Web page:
Mall Observations

Observation #1: 2 women waiting in line for elevator: one middle-aged woman talking on her cell-phone, not visibly incapacitated in any sort of way, and one young mom with a stroller and a baby. Elevator opens. Occupants exit. Cell-phone lady hurries in. The doors begin to close. Stroller woman hurriedly struggles to get into the elevator. Cell-phone lady too busy on her phone to stop and hold the doors. Doors close. Stroller mom is stuck outside the elevator.

Observation #2: Busy parking lot. Rainy day. I have a coveted spot under the roof. I am in the process of packing the kids in the car to go home. A driver decides she wants my spot. She stops and puts her signal on.  At this point I am engaged in a small battle to get Child A to sit in her car-seat without screaming and arching her back so I can buckle her in. Child B is still sitting in the double stroller, needing to be packed in the car. Then I need to put my shopping bag/purse in the car. Then I need to fold up the double stroller and put it in the trunk. It will be a few minutes. Still, the car waits for my spot. Cars begin lining up behind her. 3…4…5. Horns are about to blare, I can feel it. 3 times I signal for her to move along. Finally she does. Phew.  I can’t take that kind of pressure.

Conclusion: The general public needs to undergo some sort of “stroller training”. Or an advertising campaign should be commissioned. “Start seeing strollers”, perhaps?

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3 responses to “Mall Observations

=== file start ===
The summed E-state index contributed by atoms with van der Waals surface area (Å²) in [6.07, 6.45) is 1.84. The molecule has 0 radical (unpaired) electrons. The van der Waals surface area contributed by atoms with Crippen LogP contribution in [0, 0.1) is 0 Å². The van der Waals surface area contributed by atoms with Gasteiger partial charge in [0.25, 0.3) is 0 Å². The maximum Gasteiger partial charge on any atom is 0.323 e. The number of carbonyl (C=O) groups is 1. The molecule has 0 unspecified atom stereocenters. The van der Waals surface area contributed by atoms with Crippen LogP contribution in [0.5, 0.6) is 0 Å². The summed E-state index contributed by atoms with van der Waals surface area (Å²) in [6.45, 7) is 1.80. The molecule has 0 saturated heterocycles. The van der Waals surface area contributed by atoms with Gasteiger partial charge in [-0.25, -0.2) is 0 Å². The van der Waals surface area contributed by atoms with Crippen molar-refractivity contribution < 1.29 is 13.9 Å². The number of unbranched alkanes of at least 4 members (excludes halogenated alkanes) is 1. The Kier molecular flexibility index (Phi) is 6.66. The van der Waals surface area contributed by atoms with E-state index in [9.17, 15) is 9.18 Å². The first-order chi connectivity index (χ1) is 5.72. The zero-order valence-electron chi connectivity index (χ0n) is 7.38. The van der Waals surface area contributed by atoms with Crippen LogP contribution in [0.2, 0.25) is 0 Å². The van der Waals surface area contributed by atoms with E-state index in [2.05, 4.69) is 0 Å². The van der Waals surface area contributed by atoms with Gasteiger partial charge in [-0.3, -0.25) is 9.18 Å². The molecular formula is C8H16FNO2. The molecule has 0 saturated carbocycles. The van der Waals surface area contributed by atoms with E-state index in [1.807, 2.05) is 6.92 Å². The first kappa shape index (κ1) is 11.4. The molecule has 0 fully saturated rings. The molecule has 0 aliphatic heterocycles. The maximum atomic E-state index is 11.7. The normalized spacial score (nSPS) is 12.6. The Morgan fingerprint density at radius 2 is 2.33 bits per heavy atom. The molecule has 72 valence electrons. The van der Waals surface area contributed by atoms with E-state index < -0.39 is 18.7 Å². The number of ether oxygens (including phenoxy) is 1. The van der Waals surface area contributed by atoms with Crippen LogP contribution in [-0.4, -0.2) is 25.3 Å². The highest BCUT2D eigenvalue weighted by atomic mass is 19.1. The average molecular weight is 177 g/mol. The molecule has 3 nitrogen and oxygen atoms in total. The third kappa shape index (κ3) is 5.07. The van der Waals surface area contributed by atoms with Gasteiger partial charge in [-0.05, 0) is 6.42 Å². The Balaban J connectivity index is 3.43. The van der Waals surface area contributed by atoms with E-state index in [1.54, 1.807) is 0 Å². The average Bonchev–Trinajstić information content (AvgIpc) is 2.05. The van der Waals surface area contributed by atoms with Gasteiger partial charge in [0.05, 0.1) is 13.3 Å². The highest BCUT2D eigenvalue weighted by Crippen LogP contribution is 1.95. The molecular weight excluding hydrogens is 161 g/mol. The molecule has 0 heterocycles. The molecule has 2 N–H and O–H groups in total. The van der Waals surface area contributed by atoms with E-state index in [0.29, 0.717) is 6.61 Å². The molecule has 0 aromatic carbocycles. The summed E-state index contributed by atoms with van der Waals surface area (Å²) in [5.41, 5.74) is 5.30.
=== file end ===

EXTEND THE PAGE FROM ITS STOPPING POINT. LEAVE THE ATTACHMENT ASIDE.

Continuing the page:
1. Ahh, yes. I remember those days well. In another few years you will add another one who is not in the stroller, but supposed to hang on to it, then lets go and starts to run away. You will have to determine whether to let the stroller sit where it is and catch said run-away child, or maneuver the stroller with you while you try to catch said run-away child; and while you waste precious seconds contemplating this dilemma, said run-away child is furiously giggling and gaining distance away from you. And you will draw a crowd of on-lookers, usually grandmotherly looking women who will sadly shake their heads and mutter under their breath (but loud enough for you to hear) “When I had young kids we taught them to mind!” Enjoy it while it lasts!

  2. I totally get what you mean. Jon calls people like that “oblivions.” It is so hard pushing around a double stroller — and if yours is anything like mine, it weighs a ton and is not easy to maneuver (granted, my kids are 2 and 4, and their combined weight is about 80 lbs, not including the weight of the stroller) — so having someone actually notice you and make a gesture to help you in any way is SUCH a blessing!

    I also have been in the same situation where a car is waiting for my parking spot while I’m loading the kids into our car. It’s frustrating! But I just think, “They can see my situation, and they will need to be patient or move on!”

    The hardest thing for me in those situations is to be gracious and not let my face show my annoyance! 🙂

    • Exactly. 🙂 I know there are reasons that those little tests are put in our lives. And I must say that the elevator mom (who was not me) handled the situation MUCH more graciously than I probably would have!

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